Implementing Incentives

The Struggle Is Was Real

To incentivize or not to incentivize. That is the question.

(Or maybe you’re simply wondering at the moment whether or not “incentivize” is actually a word? It is, by the way. 🙂 )

Do you struggle with implementing an incentive program?

Is it because you’re torn between the philosophy of extrinsic versus intrinsic motivation or is it because it’s a struggle to be consistent in implementing something? (Or maybe a little of both?)

While there’s plenty of research supporting both sides of this age-old question of extrinsic versus intrinsic motivation, today I’ll be sharing my journey with (and support of) implementing incentives. Specifically:

  1. Why I struggled for years with implementing incentive programs.
  2. Four things I found an incentive program (and I) needed for long-term success.
  3. How others in the field helped inspire and develop my own philosophy regarding extrinsic rewards along the way.
  4. How short term rewards can turn into long-term joy including a specific example from my studio.

In a later post, I’ll get more specific with the incentive program I’ve been using with success for several years, and a list of popular prize box items.


Incentive Struggles – Trial and Error

When I first started teaching, I struggled for several years with implementing incentives. I experimented with two different types:

  1. Using a different incentive program each year.
  2. Not doing a year-long one, but randomly doing several different shorter ones throughout the year focused on specific goals.

Neither of these worked for me. Why?

The problem was pretty simple – it just felt like it took too much brainpower to implement a new program every year, let alone several times throughout the year.

While I love both of these ideas and there are many teachers who do both of these successfully (I applaud you!), it drained me mentally. Even trying to use plans that others came up with got old after awhile.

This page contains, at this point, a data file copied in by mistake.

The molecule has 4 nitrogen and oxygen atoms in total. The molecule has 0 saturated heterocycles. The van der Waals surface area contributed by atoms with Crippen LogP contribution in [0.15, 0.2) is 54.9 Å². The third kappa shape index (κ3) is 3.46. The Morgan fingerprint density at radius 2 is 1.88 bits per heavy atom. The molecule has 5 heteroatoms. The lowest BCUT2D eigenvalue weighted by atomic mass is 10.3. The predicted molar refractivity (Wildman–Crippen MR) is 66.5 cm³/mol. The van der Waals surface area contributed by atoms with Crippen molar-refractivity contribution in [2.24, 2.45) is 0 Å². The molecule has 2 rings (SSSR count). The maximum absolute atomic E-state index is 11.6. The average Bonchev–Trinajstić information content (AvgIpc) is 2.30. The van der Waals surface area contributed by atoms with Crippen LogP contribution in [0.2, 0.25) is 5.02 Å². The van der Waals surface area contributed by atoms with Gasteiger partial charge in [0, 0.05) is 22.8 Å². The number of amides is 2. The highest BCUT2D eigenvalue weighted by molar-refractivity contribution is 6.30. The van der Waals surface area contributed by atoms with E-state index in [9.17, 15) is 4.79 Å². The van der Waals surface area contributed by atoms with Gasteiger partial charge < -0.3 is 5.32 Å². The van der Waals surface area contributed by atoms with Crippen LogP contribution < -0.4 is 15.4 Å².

While I enjoy trying new things frequently in my studio, in some areas I prefer (and need) simplicity.

If I was going to use incentives it needed to be:

  1. Simple
  2. Flexible
  3. Consistent
  4. Easy to implement
  5. Works for all ages

Yes, for all ages. Granted, most older students could care less to participate, but using sticker charts and penny jars would most certainly deter them from even if they did want to participate.


Finding Inspiration (and Confirmation)

Thanks to others online who generously share their own thoughts and experiences with teaching, I was able to pinpoint my troubles, nail-down my philosophy on incentives, and never look back.

Joy Morin made me realize the benefit of sticking to one program. Here is a quote from her post.

“Growing up, I recall my piano teacher implementing a number of different programs while I was taking lessons — unfortunately, she never stuck with one long enough for me to earn a prize very often.”

Julie Knerr confirmed for me that extrinsic motivators (especially for young students) were not going to ruin my student’s intrinsic motivation. (From mini-essay #2: Should Piano Study Be Fun, and are Sticker Charts Bad?)

“I found that in practice with real live children, motivation does not generally work in practice like it should in theory. My students do not always want to put in the daily hard work necessary to set the Work-Joy Cycle in motion, especially if the parent is not devoted to guiding the child’s practice on a daily basis.